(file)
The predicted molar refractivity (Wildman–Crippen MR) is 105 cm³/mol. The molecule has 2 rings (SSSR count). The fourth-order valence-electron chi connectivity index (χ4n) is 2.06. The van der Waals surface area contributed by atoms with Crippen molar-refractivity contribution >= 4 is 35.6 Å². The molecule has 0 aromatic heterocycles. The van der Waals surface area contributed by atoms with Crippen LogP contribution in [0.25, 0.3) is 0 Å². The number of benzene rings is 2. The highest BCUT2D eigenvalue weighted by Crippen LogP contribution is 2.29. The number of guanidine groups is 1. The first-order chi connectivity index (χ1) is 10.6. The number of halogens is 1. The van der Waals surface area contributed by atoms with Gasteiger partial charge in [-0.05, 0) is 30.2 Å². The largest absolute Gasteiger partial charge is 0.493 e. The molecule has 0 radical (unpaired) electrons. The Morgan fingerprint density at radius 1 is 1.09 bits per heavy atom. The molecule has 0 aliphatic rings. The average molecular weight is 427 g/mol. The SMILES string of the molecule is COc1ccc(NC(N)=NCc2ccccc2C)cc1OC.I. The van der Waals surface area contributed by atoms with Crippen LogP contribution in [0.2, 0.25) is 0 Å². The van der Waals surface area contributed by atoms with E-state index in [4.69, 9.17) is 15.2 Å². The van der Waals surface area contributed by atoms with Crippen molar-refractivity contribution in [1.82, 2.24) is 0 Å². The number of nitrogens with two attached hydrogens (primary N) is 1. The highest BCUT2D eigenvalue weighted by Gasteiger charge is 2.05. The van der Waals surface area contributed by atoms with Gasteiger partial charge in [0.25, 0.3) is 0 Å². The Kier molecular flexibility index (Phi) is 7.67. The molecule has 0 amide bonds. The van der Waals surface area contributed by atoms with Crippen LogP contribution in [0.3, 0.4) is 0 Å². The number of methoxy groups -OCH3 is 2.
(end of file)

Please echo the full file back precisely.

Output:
The predicted molar refractivity (Wildman–Crippen MR) is 105 cm³/mol. The molecule has 2 rings (SSSR count). The fourth-order valence-electron chi connectivity index (χ4n) is 2.06. The van der Waals surface area contributed by atoms with Crippen molar-refractivity contribution >= 4 is 35.6 Å². The molecule has 0 aromatic heterocycles. The van der Waals surface area contributed by atoms with Crippen LogP contribution in [0.25, 0.3) is 0 Å². The number of benzene rings is 2. The highest BCUT2D eigenvalue weighted by Crippen LogP contribution is 2.29. The number of guanidine groups is 1. The first-order chi connectivity index (χ1) is 10.6. The number of halogens is 1. The van der Waals surface area contributed by atoms with Gasteiger partial charge in [-0.05, 0) is 30.2 Å². The largest absolute Gasteiger partial charge is 0.493 e. The molecule has 0 radical (unpaired) electrons. The Morgan fingerprint density at radius 1 is 1.09 bits per heavy atom. The molecule has 0 aliphatic rings. The average molecular weight is 427 g/mol. The SMILES string of the molecule is COc1ccc(NC(N)=NCc2ccccc2C)cc1OC.I. The van der Waals surface area contributed by atoms with Crippen LogP contribution in [0.2, 0.25) is 0 Å². The van der Waals surface area contributed by atoms with E-state index in [4.69, 9.17) is 15.2 Å². The van der Waals surface area contributed by atoms with Crippen molar-refractivity contribution in [1.82, 2.24) is 0 Å². The number of nitrogens with two attached hydrogens (primary N) is 1. The highest BCUT2D eigenvalue weighted by Gasteiger charge is 2.05. The van der Waals surface area contributed by atoms with Gasteiger partial charge in [0.25, 0.3) is 0 Å². The Kier molecular flexibility index (Phi) is 7.67. The molecule has 0 amide bonds. The van der Waals surface area contributed by atoms with Crippen LogP contribution in [0.3, 0.4) is 0 Å². The number of methoxy groups -OCH3 is 2.